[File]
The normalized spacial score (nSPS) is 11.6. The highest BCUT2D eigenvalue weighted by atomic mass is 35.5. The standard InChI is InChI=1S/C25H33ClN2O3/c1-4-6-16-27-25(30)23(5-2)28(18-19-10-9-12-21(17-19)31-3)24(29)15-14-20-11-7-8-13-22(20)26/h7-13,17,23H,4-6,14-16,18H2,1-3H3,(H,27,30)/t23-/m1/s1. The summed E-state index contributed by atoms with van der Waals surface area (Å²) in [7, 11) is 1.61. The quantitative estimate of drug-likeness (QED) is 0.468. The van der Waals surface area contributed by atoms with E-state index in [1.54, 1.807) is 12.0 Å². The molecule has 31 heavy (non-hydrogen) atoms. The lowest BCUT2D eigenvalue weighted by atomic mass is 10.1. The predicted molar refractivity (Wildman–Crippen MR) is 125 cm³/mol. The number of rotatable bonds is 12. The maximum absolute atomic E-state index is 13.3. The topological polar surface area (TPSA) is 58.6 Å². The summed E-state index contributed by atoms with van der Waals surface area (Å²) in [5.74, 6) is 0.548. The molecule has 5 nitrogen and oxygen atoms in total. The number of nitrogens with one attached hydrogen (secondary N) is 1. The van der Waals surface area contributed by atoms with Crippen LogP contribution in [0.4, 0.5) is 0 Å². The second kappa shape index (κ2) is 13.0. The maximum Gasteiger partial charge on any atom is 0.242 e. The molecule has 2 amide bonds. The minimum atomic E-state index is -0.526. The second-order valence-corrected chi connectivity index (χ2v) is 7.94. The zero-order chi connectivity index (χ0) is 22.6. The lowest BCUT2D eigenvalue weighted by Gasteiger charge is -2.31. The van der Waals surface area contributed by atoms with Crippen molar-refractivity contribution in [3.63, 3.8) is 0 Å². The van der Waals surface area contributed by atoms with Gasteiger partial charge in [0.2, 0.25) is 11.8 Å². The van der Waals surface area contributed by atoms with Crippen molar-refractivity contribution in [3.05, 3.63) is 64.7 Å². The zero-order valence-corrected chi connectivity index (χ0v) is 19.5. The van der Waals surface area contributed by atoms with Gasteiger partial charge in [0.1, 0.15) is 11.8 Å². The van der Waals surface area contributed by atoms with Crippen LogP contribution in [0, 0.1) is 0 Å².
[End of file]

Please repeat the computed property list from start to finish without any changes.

The normalized spacial score (nSPS) is 11.6. The highest BCUT2D eigenvalue weighted by atomic mass is 35.5. The standard InChI is InChI=1S/C25H33ClN2O3/c1-4-6-16-27-25(30)23(5-2)28(18-19-10-9-12-21(17-19)31-3)24(29)15-14-20-11-7-8-13-22(20)26/h7-13,17,23H,4-6,14-16,18H2,1-3H3,(H,27,30)/t23-/m1/s1. The summed E-state index contributed by atoms with van der Waals surface area (Å²) in [7, 11) is 1.61. The quantitative estimate of drug-likeness (QED) is 0.468. The van der Waals surface area contributed by atoms with E-state index in [1.54, 1.807) is 12.0 Å². The molecule has 31 heavy (non-hydrogen) atoms. The lowest BCUT2D eigenvalue weighted by atomic mass is 10.1. The predicted molar refractivity (Wildman–Crippen MR) is 125 cm³/mol. The number of rotatable bonds is 12. The maximum absolute atomic E-state index is 13.3. The topological polar surface area (TPSA) is 58.6 Å². The summed E-state index contributed by atoms with van der Waals surface area (Å²) in [5.74, 6) is 0.548. The molecule has 5 nitrogen and oxygen atoms in total. The number of nitrogens with one attached hydrogen (secondary N) is 1. The van der Waals surface area contributed by atoms with Crippen LogP contribution in [0.4, 0.5) is 0 Å². The second kappa shape index (κ2) is 13.0. The maximum Gasteiger partial charge on any atom is 0.242 e. The molecule has 2 amide bonds. The minimum atomic E-state index is -0.526. The second-order valence-corrected chi connectivity index (χ2v) is 7.94. The zero-order chi connectivity index (χ0) is 22.6. The lowest BCUT2D eigenvalue weighted by Gasteiger charge is -2.31. The van der Waals surface area contributed by atoms with Crippen molar-refractivity contribution in [3.63, 3.8) is 0 Å². The van der Waals surface area contributed by atoms with Gasteiger partial charge in [0.2, 0.25) is 11.8 Å². The van der Waals surface area contributed by atoms with Crippen molar-refractivity contribution in [3.05, 3.63) is 64.7 Å². The zero-order valence-corrected chi connectivity index (χ0v) is 19.5. The van der Waals surface area contributed by atoms with Gasteiger partial charge in [0.1, 0.15) is 11.8 Å². The van der Waals surface area contributed by atoms with Crippen LogP contribution in [0, 0.1) is 0 Å².